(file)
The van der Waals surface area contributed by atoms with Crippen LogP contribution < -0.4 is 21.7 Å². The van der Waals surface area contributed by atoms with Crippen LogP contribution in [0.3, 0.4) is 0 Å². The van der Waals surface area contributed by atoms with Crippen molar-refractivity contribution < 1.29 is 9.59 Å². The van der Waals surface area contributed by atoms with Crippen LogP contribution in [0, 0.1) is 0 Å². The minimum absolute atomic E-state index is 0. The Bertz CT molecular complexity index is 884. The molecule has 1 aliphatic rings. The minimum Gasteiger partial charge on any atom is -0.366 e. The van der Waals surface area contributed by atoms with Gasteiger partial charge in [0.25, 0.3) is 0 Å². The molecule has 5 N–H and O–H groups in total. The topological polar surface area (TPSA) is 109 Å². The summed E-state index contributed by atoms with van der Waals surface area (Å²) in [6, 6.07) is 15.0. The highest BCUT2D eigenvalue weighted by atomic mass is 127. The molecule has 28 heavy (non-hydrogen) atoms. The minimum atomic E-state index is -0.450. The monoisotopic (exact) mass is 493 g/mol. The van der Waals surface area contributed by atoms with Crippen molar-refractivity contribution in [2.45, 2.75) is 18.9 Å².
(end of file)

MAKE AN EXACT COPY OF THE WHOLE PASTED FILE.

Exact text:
The van der Waals surface area contributed by atoms with Crippen LogP contribution < -0.4 is 21.7 Å². The van der Waals surface area contributed by atoms with Crippen LogP contribution in [0.3, 0.4) is 0 Å². The van der Waals surface area contributed by atoms with Crippen molar-refractivity contribution < 1.29 is 9.59 Å². The van der Waals surface area contributed by atoms with Crippen LogP contribution in [0, 0.1) is 0 Å². The minimum absolute atomic E-state index is 0. The Bertz CT molecular complexity index is 884. The molecule has 1 aliphatic rings. The minimum Gasteiger partial charge on any atom is -0.366 e. The van der Waals surface area contributed by atoms with Gasteiger partial charge in [0.25, 0.3) is 0 Å². The molecule has 5 N–H and O–H groups in total. The topological polar surface area (TPSA) is 109 Å². The summed E-state index contributed by atoms with van der Waals surface area (Å²) in [6, 6.07) is 15.0. The highest BCUT2D eigenvalue weighted by atomic mass is 127. The molecule has 28 heavy (non-hydrogen) atoms. The minimum atomic E-state index is -0.450. The monoisotopic (exact) mass is 493 g/mol. The van der Waals surface area contributed by atoms with Crippen molar-refractivity contribution in [2.45, 2.75) is 18.9 Å².